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EMPRESS TREE - PAULOWNIA TOMENTOSA

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Scientific classification

Kingdom: Plantae

(unranked): Angiosperms

(unranked): Eudicots

(unranked): Asterids

Order: Lamiales

Family: Paulowniaceae

Genus: Paulownia

Species: P. tomentosa

Binomial name

Paulownia tomentosa

Paulownia tomentosa (common names princesstree,[1] foxglove-tree,[2] empress tree or kiri) is a deciduous tree in the family Paulowniaceae, native to central and western China. Paulownia tomentosa is an extremely fast-growing tree, and is a persistent exotic invasive in North America.

Description

It grows 10–25 m (33–82 ft) tall, with large heart-shaped to five-lobed leaves 15–40 cm (6–16 in) across, arranged in opposite pairs on the stem. On young growth, the leaves may be in whorls of three and be much bigger than the leaves on more mature growth.[6] The leaves can be mistaken for those of the catalpa.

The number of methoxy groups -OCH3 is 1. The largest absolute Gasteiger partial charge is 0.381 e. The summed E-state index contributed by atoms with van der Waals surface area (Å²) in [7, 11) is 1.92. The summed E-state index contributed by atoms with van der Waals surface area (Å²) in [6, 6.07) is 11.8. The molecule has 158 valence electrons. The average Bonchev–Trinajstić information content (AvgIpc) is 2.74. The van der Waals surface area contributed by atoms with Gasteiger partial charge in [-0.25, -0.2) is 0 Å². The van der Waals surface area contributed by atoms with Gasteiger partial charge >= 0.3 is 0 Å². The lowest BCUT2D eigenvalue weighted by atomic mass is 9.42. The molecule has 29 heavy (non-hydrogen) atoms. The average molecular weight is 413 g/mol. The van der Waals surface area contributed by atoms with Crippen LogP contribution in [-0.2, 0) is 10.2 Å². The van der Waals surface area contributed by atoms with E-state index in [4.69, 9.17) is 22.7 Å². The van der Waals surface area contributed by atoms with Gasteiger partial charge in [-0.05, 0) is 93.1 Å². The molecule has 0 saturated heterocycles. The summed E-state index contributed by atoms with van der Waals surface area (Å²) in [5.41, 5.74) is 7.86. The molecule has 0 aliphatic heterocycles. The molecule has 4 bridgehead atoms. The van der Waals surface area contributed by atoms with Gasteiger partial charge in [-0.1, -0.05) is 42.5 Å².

The very fragrant flowers are produced before the leaves in early spring, on panicles 10–30 cm long, with a tubular purple corolla 4–6 cm long resembling a foxglove flower. The fruit is a dry egg-shaped capsule 3–4 cm long, containing numerous tiny seeds. The seeds are winged and disperse by wind and water. Pollarded trees do not produce flowers, as these only form on mature wood.

Paulownia tomentosa can survive wildfire because the roots can regenerate new, very fast-growing stems. It is tolerant of pollution and it is not fussy about soil type. For this reason it functions ecologically as a pioneer plant. Its nitrogen-rich leaves provide good fodder and its roots prevent soil erosion. Eventually, Paulownia is succeeded by taller trees that shade it. It cannot thrive in the shade of other trees.

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